• Light therapy. For most people, light therapy is as effective as an antidepressant for treating SAD. This entails sitting near a light box (which is 100x brighter than your usual indoor light) for 30 minutes a day while you read, work or relax.
  • Medication. A doctor may prescribe an antidepressant for SAD.
  • Psychotherapy. Traditional therapy can help people who are impacted by depression.
  • Vitamin D. While this isn't a treatment by itself, people with SAD have been found to have low levels of vitamin D. 

2. End the stigma within your ESO.

92% of firefighters view seeking treatment as a sign of weakness and 56% of EMS personnel who feel that they're not supported by their peers or managers concerning mental wellness have contemplated suicide. Seeking help with any issue starts with having a conversation and ending the stigma in your organization. 

3. Develop a wellness program.

Only 27% of fire departments have a basic health and wellness program in place! Not only are these programs helpful for reducing your crews' risk of cardiac events, cancer and obesity — it could help improve the mental health of your members.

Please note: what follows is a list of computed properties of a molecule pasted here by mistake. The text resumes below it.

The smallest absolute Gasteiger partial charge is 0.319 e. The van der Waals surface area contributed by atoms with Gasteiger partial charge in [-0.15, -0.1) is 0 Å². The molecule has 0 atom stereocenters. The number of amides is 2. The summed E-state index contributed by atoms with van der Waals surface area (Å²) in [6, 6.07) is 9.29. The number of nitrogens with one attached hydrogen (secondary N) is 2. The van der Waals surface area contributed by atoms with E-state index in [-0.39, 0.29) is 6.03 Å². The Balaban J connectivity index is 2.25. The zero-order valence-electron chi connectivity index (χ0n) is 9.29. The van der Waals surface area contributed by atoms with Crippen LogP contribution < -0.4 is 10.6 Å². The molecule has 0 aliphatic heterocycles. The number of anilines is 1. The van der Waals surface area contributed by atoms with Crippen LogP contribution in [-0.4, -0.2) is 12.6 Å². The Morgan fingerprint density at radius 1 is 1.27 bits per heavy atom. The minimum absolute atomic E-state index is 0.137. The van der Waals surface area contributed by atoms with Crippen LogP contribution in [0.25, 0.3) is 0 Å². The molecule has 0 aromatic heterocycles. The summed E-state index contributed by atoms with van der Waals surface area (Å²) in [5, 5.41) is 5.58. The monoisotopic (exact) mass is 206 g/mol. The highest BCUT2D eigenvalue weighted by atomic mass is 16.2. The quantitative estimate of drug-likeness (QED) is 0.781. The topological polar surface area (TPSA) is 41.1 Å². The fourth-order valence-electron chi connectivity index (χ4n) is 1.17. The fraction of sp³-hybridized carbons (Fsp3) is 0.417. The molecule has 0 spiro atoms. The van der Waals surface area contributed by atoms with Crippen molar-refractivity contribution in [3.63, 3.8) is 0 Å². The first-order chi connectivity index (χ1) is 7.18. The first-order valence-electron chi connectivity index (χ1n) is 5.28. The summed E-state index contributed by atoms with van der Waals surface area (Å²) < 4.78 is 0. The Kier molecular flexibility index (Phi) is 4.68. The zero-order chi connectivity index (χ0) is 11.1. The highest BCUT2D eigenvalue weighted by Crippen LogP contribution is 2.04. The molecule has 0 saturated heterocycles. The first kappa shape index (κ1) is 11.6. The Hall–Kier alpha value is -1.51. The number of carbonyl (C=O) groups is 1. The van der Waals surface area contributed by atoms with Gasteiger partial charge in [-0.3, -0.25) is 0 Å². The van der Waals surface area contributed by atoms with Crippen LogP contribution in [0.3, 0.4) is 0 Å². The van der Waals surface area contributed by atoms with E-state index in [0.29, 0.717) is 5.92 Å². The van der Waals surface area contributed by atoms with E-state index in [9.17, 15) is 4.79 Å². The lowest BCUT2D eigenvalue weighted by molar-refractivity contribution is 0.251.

• Studies show that exercise can work quickly to elevate depression. While the effects are temporary, a brisk walk could provide relief for hours. One study found that those who get regular vigorous exercise were 25% less likely to develop anxiety or depression. 

  • Researchers have found that a healthy diet (such as the Mediterranean diet that includes veggies, fruits, unprocessed whole grains, seeds, nuts and lean proteins) was associated with a significantly lower risk of developing depressive symptoms. 

  • High-stress events can lead to depression. Implementing a stress management program that includes education, therapy or shared experiences can help your members better cope in their daily lives.